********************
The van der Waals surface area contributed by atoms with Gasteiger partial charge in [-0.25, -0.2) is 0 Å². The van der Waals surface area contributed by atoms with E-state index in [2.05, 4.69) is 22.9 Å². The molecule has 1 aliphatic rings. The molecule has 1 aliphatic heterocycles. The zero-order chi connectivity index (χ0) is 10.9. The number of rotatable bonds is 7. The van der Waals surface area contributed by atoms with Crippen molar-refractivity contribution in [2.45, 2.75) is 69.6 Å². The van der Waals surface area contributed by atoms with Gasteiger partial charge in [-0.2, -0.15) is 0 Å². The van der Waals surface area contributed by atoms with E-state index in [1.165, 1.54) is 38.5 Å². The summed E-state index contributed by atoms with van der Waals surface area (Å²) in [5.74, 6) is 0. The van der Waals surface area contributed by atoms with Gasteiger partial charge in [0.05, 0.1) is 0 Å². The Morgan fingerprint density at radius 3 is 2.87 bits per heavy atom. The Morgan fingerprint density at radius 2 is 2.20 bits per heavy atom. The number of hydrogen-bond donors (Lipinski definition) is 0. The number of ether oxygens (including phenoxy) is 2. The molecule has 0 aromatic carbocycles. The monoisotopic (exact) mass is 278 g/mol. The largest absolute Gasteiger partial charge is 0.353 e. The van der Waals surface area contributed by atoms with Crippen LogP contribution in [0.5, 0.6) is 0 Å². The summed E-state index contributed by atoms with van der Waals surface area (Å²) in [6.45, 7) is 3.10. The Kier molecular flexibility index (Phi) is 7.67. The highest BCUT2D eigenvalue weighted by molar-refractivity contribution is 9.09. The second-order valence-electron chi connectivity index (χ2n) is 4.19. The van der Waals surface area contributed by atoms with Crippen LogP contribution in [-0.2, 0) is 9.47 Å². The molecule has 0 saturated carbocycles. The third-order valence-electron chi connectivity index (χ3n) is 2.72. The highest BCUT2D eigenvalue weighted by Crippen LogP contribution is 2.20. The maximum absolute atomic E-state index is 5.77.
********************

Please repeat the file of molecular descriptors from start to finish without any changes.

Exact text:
The van der Waals surface area contributed by atoms with Gasteiger partial charge in [-0.25, -0.2) is 0 Å². The van der Waals surface area contributed by atoms with E-state index in [2.05, 4.69) is 22.9 Å². The molecule has 1 aliphatic rings. The molecule has 1 aliphatic heterocycles. The zero-order chi connectivity index (χ0) is 10.9. The number of rotatable bonds is 7. The van der Waals surface area contributed by atoms with Crippen molar-refractivity contribution in [2.45, 2.75) is 69.6 Å². The van der Waals surface area contributed by atoms with Gasteiger partial charge in [-0.2, -0.15) is 0 Å². The van der Waals surface area contributed by atoms with E-state index in [1.165, 1.54) is 38.5 Å². The summed E-state index contributed by atoms with van der Waals surface area (Å²) in [5.74, 6) is 0. The van der Waals surface area contributed by atoms with Gasteiger partial charge in [0.05, 0.1) is 0 Å². The Morgan fingerprint density at radius 3 is 2.87 bits per heavy atom. The Morgan fingerprint density at radius 2 is 2.20 bits per heavy atom. The number of hydrogen-bond donors (Lipinski definition) is 0. The number of ether oxygens (including phenoxy) is 2. The molecule has 0 aromatic carbocycles. The monoisotopic (exact) mass is 278 g/mol. The largest absolute Gasteiger partial charge is 0.353 e. The van der Waals surface area contributed by atoms with Crippen LogP contribution in [0.5, 0.6) is 0 Å². The summed E-state index contributed by atoms with van der Waals surface area (Å²) in [6.45, 7) is 3.10. The Kier molecular flexibility index (Phi) is 7.67. The highest BCUT2D eigenvalue weighted by molar-refractivity contribution is 9.09. The second-order valence-electron chi connectivity index (χ2n) is 4.19. The van der Waals surface area contributed by atoms with Crippen LogP contribution in [-0.2, 0) is 9.47 Å². The molecule has 0 saturated carbocycles. The third-order valence-electron chi connectivity index (χ3n) is 2.72. The highest BCUT2D eigenvalue weighted by Crippen LogP contribution is 2.20. The maximum absolute atomic E-state index is 5.77.